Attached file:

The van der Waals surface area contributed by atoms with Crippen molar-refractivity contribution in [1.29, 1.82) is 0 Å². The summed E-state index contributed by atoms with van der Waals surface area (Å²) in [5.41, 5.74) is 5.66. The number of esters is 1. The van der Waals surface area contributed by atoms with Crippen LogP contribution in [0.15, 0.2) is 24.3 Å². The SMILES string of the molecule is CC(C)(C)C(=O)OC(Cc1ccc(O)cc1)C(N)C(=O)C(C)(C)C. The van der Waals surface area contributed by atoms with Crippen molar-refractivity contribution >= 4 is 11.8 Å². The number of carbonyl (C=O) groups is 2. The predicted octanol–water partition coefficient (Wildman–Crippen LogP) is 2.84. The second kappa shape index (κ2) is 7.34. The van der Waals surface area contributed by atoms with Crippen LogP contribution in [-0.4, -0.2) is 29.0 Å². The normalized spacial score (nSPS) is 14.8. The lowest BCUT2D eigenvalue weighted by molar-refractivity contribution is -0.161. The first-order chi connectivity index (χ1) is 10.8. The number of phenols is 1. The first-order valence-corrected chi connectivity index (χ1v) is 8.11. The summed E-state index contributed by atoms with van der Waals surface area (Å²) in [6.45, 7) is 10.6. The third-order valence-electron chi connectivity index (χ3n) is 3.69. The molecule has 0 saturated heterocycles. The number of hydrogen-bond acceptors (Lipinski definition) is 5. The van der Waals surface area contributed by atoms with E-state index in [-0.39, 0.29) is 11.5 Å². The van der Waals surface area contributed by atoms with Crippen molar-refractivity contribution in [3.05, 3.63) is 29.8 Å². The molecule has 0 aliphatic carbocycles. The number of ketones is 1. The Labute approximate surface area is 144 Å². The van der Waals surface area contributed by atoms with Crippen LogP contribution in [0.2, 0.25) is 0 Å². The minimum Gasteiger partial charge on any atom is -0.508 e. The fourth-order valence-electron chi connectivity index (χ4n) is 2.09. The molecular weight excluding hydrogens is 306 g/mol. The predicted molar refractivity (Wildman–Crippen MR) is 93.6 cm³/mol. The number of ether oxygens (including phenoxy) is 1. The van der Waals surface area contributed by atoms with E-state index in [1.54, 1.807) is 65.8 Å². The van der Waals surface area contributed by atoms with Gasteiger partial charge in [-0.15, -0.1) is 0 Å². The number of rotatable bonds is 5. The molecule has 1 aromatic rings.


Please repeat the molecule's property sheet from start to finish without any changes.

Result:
The van der Waals surface area contributed by atoms with Crippen molar-refractivity contribution in [1.29, 1.82) is 0 Å². The summed E-state index contributed by atoms with van der Waals surface area (Å²) in [5.41, 5.74) is 5.66. The number of esters is 1. The van der Waals surface area contributed by atoms with Crippen LogP contribution in [0.15, 0.2) is 24.3 Å². The SMILES string of the molecule is CC(C)(C)C(=O)OC(Cc1ccc(O)cc1)C(N)C(=O)C(C)(C)C. The van der Waals surface area contributed by atoms with Crippen molar-refractivity contribution >= 4 is 11.8 Å². The number of carbonyl (C=O) groups is 2. The predicted octanol–water partition coefficient (Wildman–Crippen LogP) is 2.84. The second kappa shape index (κ2) is 7.34. The van der Waals surface area contributed by atoms with Crippen LogP contribution in [-0.4, -0.2) is 29.0 Å². The normalized spacial score (nSPS) is 14.8. The lowest BCUT2D eigenvalue weighted by molar-refractivity contribution is -0.161. The first-order chi connectivity index (χ1) is 10.8. The number of phenols is 1. The first-order valence-corrected chi connectivity index (χ1v) is 8.11. The summed E-state index contributed by atoms with van der Waals surface area (Å²) in [6.45, 7) is 10.6. The third-order valence-electron chi connectivity index (χ3n) is 3.69. The molecule has 0 saturated heterocycles. The number of hydrogen-bond acceptors (Lipinski definition) is 5. The van der Waals surface area contributed by atoms with E-state index in [-0.39, 0.29) is 11.5 Å². The van der Waals surface area contributed by atoms with Crippen molar-refractivity contribution in [3.05, 3.63) is 29.8 Å². The molecule has 0 aliphatic carbocycles. The number of ketones is 1. The Labute approximate surface area is 144 Å². The van der Waals surface area contributed by atoms with Crippen LogP contribution in [0.2, 0.25) is 0 Å². The minimum Gasteiger partial charge on any atom is -0.508 e. The fourth-order valence-electron chi connectivity index (χ4n) is 2.09. The molecular weight excluding hydrogens is 306 g/mol. The predicted molar refractivity (Wildman–Crippen MR) is 93.6 cm³/mol. The number of ether oxygens (including phenoxy) is 1. The van der Waals surface area contributed by atoms with E-state index in [1.54, 1.807) is 65.8 Å². The van der Waals surface area contributed by atoms with Gasteiger partial charge in [-0.15, -0.1) is 0 Å². The number of rotatable bonds is 5. The molecule has 1 aromatic rings.